Despite my best efforts, it’s hard not to like Sweet Tooth. Apocalypse stories are way down on my list of preferred genres. The H5G9 virus is just a little too close to COVID-19 for comfort, killing millions and causing lockdowns from a laboratory leak. Do I really want to re-live 2020? In the TV series, the question everyone asks is which came first, the virus or the hybrids? Now that conspiracy theorists know Sweet Tooth is based on a comic book series originated in 2009, which came first, COVID or Gus? Besides, after eight episodes on Netflix, I needed a better ending, not a Season 2.
Even so, wonderfully innocent Gus, and large, guilt-ridden Jepp make the best of road buddies. On their way to Colorado to find Gus’ mother, Gus sees everything for the first time, wholly different than he could imagine. Jepp wants so badly to see that Gus doesn’t get hurt, but knows pain is around every corner. Gus is that “little dude who has hope coming out of every pore.” Jepp has seen the ugliness of human nature and wants to see no more. Can this odd couple survive General Abbott and The Last Men determined to rid the world of the “vermin” hybrids? If it all sounds kind of weird, it is, but yet also done very well. I give Sweet Tooth 4.0 Gavels and it receives a near perfect 98% Rotten Tomatoes rating with a very good 8.2/10 IMDb score.
The H5G9 virus began to spread slowly ten years ago. Known as The Great Crumble, society collapsed as the deadly virus spread. As it spread, all children born were hybrids, part human, part animal. To protect him from those who blamed the hybrids for the virus, Pubba took Gus to live in the wilds of Yellowstone National Park. At Pubba’s death, Gus finds information left by his father that his mother, Birdie, may still live in Colorado. Yet, if he ventures outside the fence, death is certain. Jepp stumbles upon two men about to kill Gus, saves him, but has no interest in being his caretaker.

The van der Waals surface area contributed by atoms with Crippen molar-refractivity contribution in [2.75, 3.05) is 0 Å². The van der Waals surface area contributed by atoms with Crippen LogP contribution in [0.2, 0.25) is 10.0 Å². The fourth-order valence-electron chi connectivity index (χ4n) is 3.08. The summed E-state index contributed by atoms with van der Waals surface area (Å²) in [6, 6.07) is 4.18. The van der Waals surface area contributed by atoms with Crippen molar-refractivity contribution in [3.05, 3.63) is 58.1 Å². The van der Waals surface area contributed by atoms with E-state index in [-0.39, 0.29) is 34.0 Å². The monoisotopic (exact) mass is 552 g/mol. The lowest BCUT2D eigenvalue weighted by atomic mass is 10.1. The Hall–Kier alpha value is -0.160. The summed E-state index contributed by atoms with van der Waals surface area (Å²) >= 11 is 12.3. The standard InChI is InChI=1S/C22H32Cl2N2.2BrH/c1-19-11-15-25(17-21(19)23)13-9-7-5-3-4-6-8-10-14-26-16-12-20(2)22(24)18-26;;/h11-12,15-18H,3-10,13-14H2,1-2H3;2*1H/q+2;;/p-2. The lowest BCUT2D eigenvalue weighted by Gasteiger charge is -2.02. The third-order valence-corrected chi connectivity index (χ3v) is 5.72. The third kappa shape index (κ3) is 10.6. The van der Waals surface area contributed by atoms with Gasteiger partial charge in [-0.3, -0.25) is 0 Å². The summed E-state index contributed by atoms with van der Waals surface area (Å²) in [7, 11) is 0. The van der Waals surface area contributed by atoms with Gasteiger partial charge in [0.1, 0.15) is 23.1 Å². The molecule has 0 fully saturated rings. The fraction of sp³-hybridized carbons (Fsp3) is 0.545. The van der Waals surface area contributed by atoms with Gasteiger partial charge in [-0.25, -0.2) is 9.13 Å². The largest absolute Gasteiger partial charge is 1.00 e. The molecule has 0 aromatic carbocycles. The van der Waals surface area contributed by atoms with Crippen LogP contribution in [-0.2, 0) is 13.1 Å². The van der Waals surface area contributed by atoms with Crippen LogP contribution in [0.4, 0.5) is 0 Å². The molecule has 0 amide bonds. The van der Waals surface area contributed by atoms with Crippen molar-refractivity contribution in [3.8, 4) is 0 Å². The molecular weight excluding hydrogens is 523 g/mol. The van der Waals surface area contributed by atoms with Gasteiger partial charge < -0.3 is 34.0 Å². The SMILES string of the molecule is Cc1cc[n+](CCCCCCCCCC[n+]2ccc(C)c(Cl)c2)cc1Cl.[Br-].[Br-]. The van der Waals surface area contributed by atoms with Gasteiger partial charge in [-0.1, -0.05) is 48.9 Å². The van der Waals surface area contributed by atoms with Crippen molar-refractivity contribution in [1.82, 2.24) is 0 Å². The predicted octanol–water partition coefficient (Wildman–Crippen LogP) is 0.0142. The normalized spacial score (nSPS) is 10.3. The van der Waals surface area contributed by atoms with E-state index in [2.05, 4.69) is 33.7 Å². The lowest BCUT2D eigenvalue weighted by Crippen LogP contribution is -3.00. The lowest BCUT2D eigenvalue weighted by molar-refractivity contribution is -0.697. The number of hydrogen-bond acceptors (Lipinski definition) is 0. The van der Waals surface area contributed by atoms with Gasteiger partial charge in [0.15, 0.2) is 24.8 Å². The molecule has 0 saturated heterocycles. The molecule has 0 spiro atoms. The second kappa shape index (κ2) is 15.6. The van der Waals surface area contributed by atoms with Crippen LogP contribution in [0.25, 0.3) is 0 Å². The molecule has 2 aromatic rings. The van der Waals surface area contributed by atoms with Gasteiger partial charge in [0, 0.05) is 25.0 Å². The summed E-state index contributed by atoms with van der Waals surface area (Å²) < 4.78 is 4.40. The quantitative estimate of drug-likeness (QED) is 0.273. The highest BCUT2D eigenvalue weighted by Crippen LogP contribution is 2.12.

Meanwhile, Dr. Singh tries to keep his wife alive as there is no cure for The Sick. Bear forms the Animal Army, a group of adopted kids determined to protect hybrids from The Last Men. Aimee forms a preservation for hybrids at the Essex County Zoo. General Abbott intends to make an example of her and exterminate the hybrids. The hunt is on.
Now eleven, by my count, Christian Convery (Playing With Fire) already appears in 28 movies or TV Shows. As Gus, his naivete has such magnetism. It’s a long way from Artemis Fowl and playing Idi Amin in 7 Days in Entebbe for Nonso Anozie. Still, it’s hard to imagine a better casting for Tommy Jeppard, former pro football player, former Last Man member, and a man full of regret. It’s early, but both Convery and Anozie should receive Emmy mention. Bear and her Animal Army rescue Gus and Jepp during their travels. Stefania LaVie Owen (Messiah) gets that part and joins the pair on the trip to Colorado.
The messages of “people hate you because you are different” and “hybrids are how the Earth can start to heal” do become repetitive. That hybrids are the “secret sauce” in experimentation for The Cure might be tough to explain to the younger set, thus the PG-14 rating.
“The performances are strong throughout — Anozie is particularly remarkable — but it’s the consistently inventive writing and robust filmmaking that makes the project stand out.” RogerEbert.com
“Emotionally and geographically, this is a show with real epic scope, and it earns the laughter and occasional tears that it wrings from the audience thanks to a real and unquestionable, well, sweetness.” Hollywood Reporter
I much prefer my season series to give me some sort of conclusion. Sweet Tooth leaves more questions unanswered than it answers. Nevertheless, Gus and Jepp leave you wanting more, just like candy.